Tag: access to capital
When SF’s top officials gathered for the annual State of the City address on the morning of Jan. 17, 2014, instead of the elegant environs of City Hall, they descended on a construction site at the Hunters Point Shipyard. Despite the rosy picture painted by the mayor, some of the people working at the Shipyard were on their way to losing everything. The program meant to help small local construction companies benefit from the development was instead driving some against the wall. A survey of the Shipyard’s local contractors and a review of public documents reveal systemic issues with the local builders program.
Congresswoman Maxine Waters conducts her drug war from the top down. Her view is to follow the money. Our government wages drug war on street vendors. The government’s view is to lock up as many young Blacks as is possible.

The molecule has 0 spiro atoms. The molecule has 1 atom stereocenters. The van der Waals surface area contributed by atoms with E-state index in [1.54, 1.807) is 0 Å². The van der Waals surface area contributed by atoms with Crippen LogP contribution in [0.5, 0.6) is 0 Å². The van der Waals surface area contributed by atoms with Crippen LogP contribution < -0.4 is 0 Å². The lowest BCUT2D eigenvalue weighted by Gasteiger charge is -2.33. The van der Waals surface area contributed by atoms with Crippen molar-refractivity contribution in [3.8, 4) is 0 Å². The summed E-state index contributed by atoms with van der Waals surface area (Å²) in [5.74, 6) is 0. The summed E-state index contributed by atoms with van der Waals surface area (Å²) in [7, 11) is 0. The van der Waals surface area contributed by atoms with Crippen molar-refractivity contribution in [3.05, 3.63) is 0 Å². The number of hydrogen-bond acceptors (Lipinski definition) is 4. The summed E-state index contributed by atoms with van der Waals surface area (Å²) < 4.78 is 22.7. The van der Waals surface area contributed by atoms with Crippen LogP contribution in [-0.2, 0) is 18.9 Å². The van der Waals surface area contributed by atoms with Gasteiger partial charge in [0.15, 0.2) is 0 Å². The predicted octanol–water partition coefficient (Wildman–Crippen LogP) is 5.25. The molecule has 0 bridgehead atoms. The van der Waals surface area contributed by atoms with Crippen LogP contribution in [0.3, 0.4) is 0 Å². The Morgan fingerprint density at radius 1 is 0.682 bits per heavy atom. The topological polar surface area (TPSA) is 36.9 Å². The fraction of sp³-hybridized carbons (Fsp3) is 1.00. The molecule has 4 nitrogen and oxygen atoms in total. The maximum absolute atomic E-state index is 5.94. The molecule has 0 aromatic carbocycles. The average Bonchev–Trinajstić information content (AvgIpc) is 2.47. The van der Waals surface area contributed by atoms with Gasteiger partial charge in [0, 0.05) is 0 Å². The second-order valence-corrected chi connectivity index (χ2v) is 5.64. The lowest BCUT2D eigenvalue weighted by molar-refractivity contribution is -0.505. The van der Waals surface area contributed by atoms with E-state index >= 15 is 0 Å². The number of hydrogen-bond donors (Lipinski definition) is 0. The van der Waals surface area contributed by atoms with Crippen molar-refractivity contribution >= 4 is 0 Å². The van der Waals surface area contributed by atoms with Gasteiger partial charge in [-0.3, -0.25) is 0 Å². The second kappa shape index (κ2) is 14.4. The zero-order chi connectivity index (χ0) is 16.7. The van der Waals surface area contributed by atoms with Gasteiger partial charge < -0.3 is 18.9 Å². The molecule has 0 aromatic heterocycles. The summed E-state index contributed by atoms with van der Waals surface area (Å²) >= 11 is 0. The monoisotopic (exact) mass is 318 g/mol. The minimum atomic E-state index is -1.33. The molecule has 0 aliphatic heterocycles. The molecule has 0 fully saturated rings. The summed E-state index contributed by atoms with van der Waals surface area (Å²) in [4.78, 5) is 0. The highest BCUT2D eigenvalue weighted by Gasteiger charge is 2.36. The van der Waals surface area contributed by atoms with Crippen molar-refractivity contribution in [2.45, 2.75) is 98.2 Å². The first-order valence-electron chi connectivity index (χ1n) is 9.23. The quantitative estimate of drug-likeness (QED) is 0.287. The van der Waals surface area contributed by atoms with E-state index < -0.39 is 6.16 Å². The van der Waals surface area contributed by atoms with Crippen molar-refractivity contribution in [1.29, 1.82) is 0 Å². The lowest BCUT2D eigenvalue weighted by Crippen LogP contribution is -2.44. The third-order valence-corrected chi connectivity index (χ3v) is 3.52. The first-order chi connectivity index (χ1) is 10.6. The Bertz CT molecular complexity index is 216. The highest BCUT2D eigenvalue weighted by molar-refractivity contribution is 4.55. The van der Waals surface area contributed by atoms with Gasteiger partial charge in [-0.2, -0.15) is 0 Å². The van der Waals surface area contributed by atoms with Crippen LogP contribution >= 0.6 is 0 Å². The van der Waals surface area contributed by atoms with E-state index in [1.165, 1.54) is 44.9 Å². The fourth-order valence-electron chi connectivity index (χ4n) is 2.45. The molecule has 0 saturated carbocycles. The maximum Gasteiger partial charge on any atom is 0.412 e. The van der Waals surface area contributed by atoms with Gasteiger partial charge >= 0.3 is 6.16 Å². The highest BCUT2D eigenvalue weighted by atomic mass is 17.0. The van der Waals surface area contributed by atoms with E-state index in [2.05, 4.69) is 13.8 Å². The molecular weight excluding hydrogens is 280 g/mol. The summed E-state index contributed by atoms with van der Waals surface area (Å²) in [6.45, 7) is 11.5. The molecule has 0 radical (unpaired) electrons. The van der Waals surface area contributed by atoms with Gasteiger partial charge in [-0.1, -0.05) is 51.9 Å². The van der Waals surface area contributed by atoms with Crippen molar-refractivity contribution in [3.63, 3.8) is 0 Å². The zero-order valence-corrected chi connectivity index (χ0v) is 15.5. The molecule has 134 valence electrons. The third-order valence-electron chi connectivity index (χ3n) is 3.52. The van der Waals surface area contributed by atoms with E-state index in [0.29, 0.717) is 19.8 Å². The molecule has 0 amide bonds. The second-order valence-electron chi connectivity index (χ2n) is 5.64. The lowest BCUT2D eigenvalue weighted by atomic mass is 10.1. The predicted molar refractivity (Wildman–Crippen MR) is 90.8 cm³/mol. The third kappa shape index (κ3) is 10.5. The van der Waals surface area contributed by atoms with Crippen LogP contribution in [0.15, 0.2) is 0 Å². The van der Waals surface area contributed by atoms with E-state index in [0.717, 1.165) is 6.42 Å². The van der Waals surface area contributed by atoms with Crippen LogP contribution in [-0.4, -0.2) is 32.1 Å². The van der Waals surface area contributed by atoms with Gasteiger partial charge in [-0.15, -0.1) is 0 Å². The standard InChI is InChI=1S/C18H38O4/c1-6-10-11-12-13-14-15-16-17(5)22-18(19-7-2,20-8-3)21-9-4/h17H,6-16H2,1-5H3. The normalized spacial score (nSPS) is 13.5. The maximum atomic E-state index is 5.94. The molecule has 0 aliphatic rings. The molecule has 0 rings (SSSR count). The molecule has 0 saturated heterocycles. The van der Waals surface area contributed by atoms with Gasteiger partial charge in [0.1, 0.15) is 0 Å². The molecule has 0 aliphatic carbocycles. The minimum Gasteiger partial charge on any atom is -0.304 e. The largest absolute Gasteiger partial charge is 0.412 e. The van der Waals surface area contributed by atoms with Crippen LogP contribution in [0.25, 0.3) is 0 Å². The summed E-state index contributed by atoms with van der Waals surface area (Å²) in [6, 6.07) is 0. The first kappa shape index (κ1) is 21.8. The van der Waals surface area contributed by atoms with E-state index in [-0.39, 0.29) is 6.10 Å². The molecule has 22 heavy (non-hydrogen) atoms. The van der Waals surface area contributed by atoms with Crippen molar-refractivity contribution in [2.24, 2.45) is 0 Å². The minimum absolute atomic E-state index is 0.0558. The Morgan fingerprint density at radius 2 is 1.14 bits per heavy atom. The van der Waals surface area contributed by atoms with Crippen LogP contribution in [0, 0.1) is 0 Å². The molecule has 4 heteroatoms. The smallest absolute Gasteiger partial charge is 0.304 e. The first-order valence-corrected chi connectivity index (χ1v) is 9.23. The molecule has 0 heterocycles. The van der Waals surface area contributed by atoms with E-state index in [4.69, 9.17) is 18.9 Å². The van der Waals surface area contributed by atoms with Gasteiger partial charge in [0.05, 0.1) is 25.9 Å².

The 10 Black members of the powerful House Finance Committee are still being applauded this week by the Black press and Black leaders nationally for boldly boycotting a committee meeting in order to force a $4 billion allocation to benefit the Black community. They plan to escalate protests if lawmakers continue to ignore the suffering of their constituents, including advertising discrimination against Black newspapers.
As African American members of Congress, we are keenly aware of the extreme economic crisis in our communities, and we are responsible for confronting the issues threatening the survival of the people and institutions we represent. We are here to reaffirm our commitment to be forceful advocates for the voiceless, and insist that all of the resources of the government, whether they be through financial assistance programs or federal contracting, exhibit a basic fairness and equality that historically has not existed.